The other question that has to be considered in this case iswhether the Petitioners can maintain the Application for Leave toAppeal. With reference to that question, it is pertinent to note thatthere is a long line of cases which have held, that an applicationshould be made in the first instance to the Court which made the exparte order, even in cases where there is a right of appeal. In thecase of Gargial v. Somasundram Chetty(6), where the defendant’sproctor moved for a postponement on the ground that his client was
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ill, in India, and that the client had taken away the relevantdocuments, the application was refused and judgment was given infavour of the plaintiff. In the appeal, against that judgment Layard,C.J. stated as follows:- ,
“Now, if this was an ex parte order, I cannot understand howan appeal can be entertained by this Court. The ordinaryprinciple is that, where parties are affected by an order of whichthey have had no notice, and which had been made behindtheir back, they must apply in the first instance to the Courtwhich made the ex parte order to rescind the order, on theground that it was improperly passed against them.”
Layard, C.J. in the course of his judgment referred with approval tothe observations of Bonsor, C.J. to the same effect, in Habibu Lebbev: Punchi Etana m. He further stated that,
“There is no doubt in my mind that had been the practice ofthe court for the last thirty years at least, and I believe that itexisted prior to that date."
Bertram, C.J. applied the same principle in Caldera v.Santiagopillai(8>, where after several unsuccessful attempts to serve,summons on the defendant, substituted service was effected byaffixing the summons on the land. After the final decree was enteredthe defendant had come to know of the decree and made an •application to the District Court to set aside the decree. The DistrictCourt granted the application, holding that there had been no. effective service of summons. In appeal, the said Order of the DistrictCourt was upheld, and Bertram, C.J. observed that a person seekingto set aside an ex parte order “must first apply to the Court whichmade it, which is always competent to set aside an ex parte order ofthis description.”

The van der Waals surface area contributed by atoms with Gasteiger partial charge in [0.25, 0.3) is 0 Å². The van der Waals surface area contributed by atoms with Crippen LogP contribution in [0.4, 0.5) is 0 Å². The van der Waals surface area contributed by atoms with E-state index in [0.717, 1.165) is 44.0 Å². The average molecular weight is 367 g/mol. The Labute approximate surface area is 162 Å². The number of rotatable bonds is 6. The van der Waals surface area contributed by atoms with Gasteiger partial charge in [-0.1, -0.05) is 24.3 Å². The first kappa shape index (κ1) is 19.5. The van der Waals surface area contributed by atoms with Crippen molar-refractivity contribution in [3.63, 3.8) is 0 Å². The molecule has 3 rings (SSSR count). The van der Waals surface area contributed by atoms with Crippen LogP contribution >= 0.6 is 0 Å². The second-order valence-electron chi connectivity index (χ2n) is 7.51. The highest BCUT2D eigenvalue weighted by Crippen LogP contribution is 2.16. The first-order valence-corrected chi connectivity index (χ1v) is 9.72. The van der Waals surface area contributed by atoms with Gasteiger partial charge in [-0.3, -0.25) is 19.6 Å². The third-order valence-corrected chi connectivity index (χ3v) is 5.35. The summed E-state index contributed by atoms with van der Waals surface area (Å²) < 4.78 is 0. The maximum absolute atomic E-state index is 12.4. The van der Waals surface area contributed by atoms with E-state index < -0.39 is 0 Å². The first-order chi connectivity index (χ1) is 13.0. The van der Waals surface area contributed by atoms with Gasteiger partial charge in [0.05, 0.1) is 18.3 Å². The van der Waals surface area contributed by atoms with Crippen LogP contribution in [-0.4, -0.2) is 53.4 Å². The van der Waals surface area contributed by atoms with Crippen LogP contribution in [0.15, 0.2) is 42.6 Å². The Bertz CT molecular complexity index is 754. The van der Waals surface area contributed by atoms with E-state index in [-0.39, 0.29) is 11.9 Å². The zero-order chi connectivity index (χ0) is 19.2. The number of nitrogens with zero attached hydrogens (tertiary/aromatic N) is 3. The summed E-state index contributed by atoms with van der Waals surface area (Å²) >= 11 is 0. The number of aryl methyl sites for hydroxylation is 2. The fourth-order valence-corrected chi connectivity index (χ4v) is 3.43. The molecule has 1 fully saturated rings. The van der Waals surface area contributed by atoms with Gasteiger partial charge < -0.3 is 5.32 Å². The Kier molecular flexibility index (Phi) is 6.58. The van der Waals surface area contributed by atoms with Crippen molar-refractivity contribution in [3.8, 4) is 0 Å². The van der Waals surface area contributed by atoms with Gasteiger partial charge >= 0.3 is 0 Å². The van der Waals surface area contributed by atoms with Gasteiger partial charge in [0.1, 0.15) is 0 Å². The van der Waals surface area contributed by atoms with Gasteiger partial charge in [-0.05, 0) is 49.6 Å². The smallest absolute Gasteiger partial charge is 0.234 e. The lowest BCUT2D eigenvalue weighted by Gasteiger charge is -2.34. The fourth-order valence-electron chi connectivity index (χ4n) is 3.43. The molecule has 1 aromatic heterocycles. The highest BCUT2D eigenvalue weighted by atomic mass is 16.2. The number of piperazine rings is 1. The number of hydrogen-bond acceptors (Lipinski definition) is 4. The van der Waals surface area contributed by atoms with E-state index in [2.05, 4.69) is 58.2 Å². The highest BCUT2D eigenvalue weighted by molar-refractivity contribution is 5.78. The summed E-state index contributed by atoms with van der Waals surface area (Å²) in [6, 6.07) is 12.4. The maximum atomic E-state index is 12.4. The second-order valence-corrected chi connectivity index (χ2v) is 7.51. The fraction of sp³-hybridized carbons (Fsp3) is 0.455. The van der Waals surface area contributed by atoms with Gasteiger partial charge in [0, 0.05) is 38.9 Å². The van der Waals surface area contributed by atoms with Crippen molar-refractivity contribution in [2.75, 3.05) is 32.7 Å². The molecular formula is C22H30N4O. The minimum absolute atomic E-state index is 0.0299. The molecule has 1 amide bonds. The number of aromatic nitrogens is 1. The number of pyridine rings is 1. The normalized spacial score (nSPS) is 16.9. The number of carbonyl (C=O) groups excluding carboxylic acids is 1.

In the case of Sayadoo Mohamado v. Maula Abubakkar(9), wherein a summary procedure action under Chapter Llll of the CivilProcedure Code the defendant had obtained leave to appear anddefend on an ex parte application. It was held that an order made
Ranpt Senanayake and Others v. Paul Peiris (Gunawardana, J.)
ex parte granting leave to defend may be vacated by the Courtmaking the Order.
Even in cases where the application was made strictly not underany provision of the Civil Procedure Code, this principle wasfollowed. In Loku Menike v. Sellenduhamy<10, at page 354 Dias, J.observed that,
“It is clear that the learned Commissioner of Requests heldthis inquiry under a rule of practice which has become deeplyingrained in our legal system – namely, that if an ex parte orderhas been made behind the back of any party, that party shouldfirst move the Court which made that ex parte order in order tohave it vacated, before moving the Supreme Court or taking anyother action in the matter."
The above cases illustrate how this principle had been applied-uniformly to different situations arising in each case. In our view thesame principle would apply in this case too and the Petitionersshould have gone before the District Court which made theimpugned ex parte order to get it set aside, without entertainingunreasonable .apprehensions -about the Court. Furthermore, there isspecific procedure laid down in Section 213(3) of the Companies Act,to make an application to the District Court “for an order for. revocation or variation of the ex parte order.” This is an equallyeffective and a more expeditious procedure. We hold that, in thecircumstances of this case, the Petitioners should have followed thatprocedure.
Accordingly the preliminary objection is upheld and bothapplications 1) Revision application No. 120/91 and 2) Leave toappeal application No. 14/91 are hereby dismissed, with costs fixedat Rs.1050/-.
As we have decided to send the case back to the District Court,we have not gone into the merits of the said two applications,particularly in regard to the legal effect of the writings of 8 January,1991 and 9 January, 1991, which in our view, is not a complicated
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question of law, but should properly be decided after a full inquiry inthe District Court.
K. PALAKIDNAR, J. (P/C A) – I agree.
Case sent back for re-trial.